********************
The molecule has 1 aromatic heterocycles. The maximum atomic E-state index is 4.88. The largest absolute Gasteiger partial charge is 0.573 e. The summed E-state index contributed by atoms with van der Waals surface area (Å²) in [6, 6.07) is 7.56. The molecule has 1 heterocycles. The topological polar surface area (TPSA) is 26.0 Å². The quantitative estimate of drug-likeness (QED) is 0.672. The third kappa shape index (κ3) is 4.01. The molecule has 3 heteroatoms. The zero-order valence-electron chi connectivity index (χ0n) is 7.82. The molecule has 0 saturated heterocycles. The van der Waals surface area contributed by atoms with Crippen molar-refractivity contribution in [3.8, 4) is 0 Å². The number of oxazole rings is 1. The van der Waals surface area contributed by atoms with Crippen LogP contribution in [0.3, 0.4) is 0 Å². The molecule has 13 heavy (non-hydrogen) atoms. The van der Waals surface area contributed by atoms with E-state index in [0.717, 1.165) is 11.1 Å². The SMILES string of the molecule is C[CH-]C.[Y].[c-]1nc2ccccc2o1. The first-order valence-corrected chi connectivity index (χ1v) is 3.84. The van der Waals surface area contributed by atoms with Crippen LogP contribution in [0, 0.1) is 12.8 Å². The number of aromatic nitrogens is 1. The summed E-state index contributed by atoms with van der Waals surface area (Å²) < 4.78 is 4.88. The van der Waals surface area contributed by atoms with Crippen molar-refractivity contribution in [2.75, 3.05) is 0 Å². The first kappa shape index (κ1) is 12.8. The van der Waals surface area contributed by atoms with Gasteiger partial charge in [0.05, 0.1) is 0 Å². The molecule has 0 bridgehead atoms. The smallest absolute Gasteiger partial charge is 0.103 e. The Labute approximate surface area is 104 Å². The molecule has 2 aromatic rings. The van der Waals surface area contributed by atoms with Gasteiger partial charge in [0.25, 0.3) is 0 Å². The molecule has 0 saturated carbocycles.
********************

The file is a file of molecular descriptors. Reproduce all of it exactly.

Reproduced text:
The molecule has 1 aromatic heterocycles. The maximum atomic E-state index is 4.88. The largest absolute Gasteiger partial charge is 0.573 e. The summed E-state index contributed by atoms with van der Waals surface area (Å²) in [6, 6.07) is 7.56. The molecule has 1 heterocycles. The topological polar surface area (TPSA) is 26.0 Å². The quantitative estimate of drug-likeness (QED) is 0.672. The third kappa shape index (κ3) is 4.01. The molecule has 3 heteroatoms. The zero-order valence-electron chi connectivity index (χ0n) is 7.82. The molecule has 0 saturated heterocycles. The van der Waals surface area contributed by atoms with Crippen molar-refractivity contribution in [3.8, 4) is 0 Å². The number of oxazole rings is 1. The van der Waals surface area contributed by atoms with Crippen LogP contribution in [0.3, 0.4) is 0 Å². The molecule has 13 heavy (non-hydrogen) atoms. The van der Waals surface area contributed by atoms with E-state index in [0.717, 1.165) is 11.1 Å². The SMILES string of the molecule is C[CH-]C.[Y].[c-]1nc2ccccc2o1. The first-order valence-corrected chi connectivity index (χ1v) is 3.84. The van der Waals surface area contributed by atoms with Crippen LogP contribution in [0, 0.1) is 12.8 Å². The number of aromatic nitrogens is 1. The summed E-state index contributed by atoms with van der Waals surface area (Å²) < 4.78 is 4.88. The van der Waals surface area contributed by atoms with Crippen molar-refractivity contribution in [2.75, 3.05) is 0 Å². The first kappa shape index (κ1) is 12.8. The van der Waals surface area contributed by atoms with Gasteiger partial charge in [0.05, 0.1) is 0 Å². The molecule has 0 bridgehead atoms. The smallest absolute Gasteiger partial charge is 0.103 e. The Labute approximate surface area is 104 Å². The molecule has 2 aromatic rings. The van der Waals surface area contributed by atoms with Gasteiger partial charge in [0.25, 0.3) is 0 Å². The molecule has 0 saturated carbocycles.